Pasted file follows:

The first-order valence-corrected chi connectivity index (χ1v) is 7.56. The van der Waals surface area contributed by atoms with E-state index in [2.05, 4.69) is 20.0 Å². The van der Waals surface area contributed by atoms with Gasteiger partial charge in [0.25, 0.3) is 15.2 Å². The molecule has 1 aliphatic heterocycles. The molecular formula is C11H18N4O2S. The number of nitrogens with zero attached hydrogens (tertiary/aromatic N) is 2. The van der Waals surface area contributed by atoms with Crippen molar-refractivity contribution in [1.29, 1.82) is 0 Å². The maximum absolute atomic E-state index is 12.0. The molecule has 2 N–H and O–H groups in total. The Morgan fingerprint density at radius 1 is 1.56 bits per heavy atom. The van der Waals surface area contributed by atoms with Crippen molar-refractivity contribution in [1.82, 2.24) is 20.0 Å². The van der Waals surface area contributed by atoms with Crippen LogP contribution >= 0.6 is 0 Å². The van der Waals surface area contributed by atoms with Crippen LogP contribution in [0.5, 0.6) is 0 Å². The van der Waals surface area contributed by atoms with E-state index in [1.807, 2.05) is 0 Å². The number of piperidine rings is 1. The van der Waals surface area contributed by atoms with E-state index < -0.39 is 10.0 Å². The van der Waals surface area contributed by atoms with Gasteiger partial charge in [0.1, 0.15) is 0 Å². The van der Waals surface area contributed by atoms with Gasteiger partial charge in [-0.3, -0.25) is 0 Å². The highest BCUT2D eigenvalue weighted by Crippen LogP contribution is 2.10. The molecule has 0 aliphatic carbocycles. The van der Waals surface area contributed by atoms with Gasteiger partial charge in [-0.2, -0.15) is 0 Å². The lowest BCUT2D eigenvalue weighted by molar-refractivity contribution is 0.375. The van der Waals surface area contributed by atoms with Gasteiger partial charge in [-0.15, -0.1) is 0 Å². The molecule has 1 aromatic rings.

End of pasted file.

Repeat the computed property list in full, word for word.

The first-order valence-corrected chi connectivity index (χ1v) is 7.56. The van der Waals surface area contributed by atoms with E-state index in [2.05, 4.69) is 20.0 Å². The van der Waals surface area contributed by atoms with Gasteiger partial charge in [0.25, 0.3) is 15.2 Å². The molecule has 1 aliphatic heterocycles. The molecular formula is C11H18N4O2S. The number of nitrogens with zero attached hydrogens (tertiary/aromatic N) is 2. The van der Waals surface area contributed by atoms with Crippen molar-refractivity contribution in [1.29, 1.82) is 0 Å². The maximum absolute atomic E-state index is 12.0. The molecule has 2 N–H and O–H groups in total. The Morgan fingerprint density at radius 1 is 1.56 bits per heavy atom. The van der Waals surface area contributed by atoms with Crippen molar-refractivity contribution in [1.82, 2.24) is 20.0 Å². The van der Waals surface area contributed by atoms with Crippen LogP contribution >= 0.6 is 0 Å². The van der Waals surface area contributed by atoms with Crippen LogP contribution in [0.5, 0.6) is 0 Å². The van der Waals surface area contributed by atoms with E-state index in [1.807, 2.05) is 0 Å². The number of piperidine rings is 1. The van der Waals surface area contributed by atoms with E-state index < -0.39 is 10.0 Å². The van der Waals surface area contributed by atoms with Gasteiger partial charge in [0.1, 0.15) is 0 Å². The van der Waals surface area contributed by atoms with Gasteiger partial charge in [-0.3, -0.25) is 0 Å². The highest BCUT2D eigenvalue weighted by Crippen LogP contribution is 2.10. The molecule has 0 aliphatic carbocycles. The van der Waals surface area contributed by atoms with Gasteiger partial charge in [-0.2, -0.15) is 0 Å². The lowest BCUT2D eigenvalue weighted by molar-refractivity contribution is 0.375. The van der Waals surface area contributed by atoms with Gasteiger partial charge in [-0.15, -0.1) is 0 Å². The molecule has 1 aromatic rings.